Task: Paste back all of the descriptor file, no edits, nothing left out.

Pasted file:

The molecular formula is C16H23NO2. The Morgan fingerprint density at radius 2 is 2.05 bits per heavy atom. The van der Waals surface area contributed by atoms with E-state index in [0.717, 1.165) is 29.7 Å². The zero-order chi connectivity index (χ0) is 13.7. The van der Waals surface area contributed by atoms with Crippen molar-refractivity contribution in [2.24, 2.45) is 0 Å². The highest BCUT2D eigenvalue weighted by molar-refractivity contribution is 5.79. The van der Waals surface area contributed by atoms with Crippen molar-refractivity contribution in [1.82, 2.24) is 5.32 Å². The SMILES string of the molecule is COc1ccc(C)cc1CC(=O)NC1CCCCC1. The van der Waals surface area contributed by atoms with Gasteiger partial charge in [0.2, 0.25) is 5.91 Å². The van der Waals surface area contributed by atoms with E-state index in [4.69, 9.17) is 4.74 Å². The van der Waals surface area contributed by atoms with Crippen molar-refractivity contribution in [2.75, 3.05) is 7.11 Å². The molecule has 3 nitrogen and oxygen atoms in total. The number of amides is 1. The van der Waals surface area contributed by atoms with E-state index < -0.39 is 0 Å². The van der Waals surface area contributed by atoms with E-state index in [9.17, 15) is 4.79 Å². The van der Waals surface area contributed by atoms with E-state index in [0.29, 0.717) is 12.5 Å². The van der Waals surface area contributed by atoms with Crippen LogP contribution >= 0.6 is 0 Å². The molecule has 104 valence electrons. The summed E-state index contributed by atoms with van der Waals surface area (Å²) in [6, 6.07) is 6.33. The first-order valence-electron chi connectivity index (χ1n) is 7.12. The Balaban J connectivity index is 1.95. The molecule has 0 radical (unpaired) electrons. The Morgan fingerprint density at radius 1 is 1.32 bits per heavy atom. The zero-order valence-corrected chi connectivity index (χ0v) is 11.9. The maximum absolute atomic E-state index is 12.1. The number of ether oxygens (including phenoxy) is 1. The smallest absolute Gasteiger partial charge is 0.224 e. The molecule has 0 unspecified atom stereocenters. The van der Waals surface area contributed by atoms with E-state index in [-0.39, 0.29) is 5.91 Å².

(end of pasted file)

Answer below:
The molecular formula is C16H23NO2. The Morgan fingerprint density at radius 2 is 2.05 bits per heavy atom. The van der Waals surface area contributed by atoms with E-state index in [0.717, 1.165) is 29.7 Å². The zero-order chi connectivity index (χ0) is 13.7. The van der Waals surface area contributed by atoms with Crippen molar-refractivity contribution in [2.24, 2.45) is 0 Å². The highest BCUT2D eigenvalue weighted by molar-refractivity contribution is 5.79. The van der Waals surface area contributed by atoms with Crippen molar-refractivity contribution in [1.82, 2.24) is 5.32 Å². The SMILES string of the molecule is COc1ccc(C)cc1CC(=O)NC1CCCCC1. The van der Waals surface area contributed by atoms with Gasteiger partial charge in [0.2, 0.25) is 5.91 Å². The van der Waals surface area contributed by atoms with E-state index in [4.69, 9.17) is 4.74 Å². The van der Waals surface area contributed by atoms with Crippen molar-refractivity contribution in [2.75, 3.05) is 7.11 Å². The molecule has 3 nitrogen and oxygen atoms in total. The number of amides is 1. The van der Waals surface area contributed by atoms with E-state index < -0.39 is 0 Å². The van der Waals surface area contributed by atoms with E-state index in [9.17, 15) is 4.79 Å². The van der Waals surface area contributed by atoms with E-state index in [0.29, 0.717) is 12.5 Å². The van der Waals surface area contributed by atoms with Crippen LogP contribution >= 0.6 is 0 Å². The molecule has 104 valence electrons. The summed E-state index contributed by atoms with van der Waals surface area (Å²) in [6, 6.07) is 6.33. The first-order valence-electron chi connectivity index (χ1n) is 7.12. The Balaban J connectivity index is 1.95. The molecule has 0 radical (unpaired) electrons. The Morgan fingerprint density at radius 1 is 1.32 bits per heavy atom. The zero-order valence-corrected chi connectivity index (χ0v) is 11.9. The maximum absolute atomic E-state index is 12.1. The number of ether oxygens (including phenoxy) is 1. The smallest absolute Gasteiger partial charge is 0.224 e. The molecule has 0 unspecified atom stereocenters. The van der Waals surface area contributed by atoms with E-state index in [-0.39, 0.29) is 5.91 Å².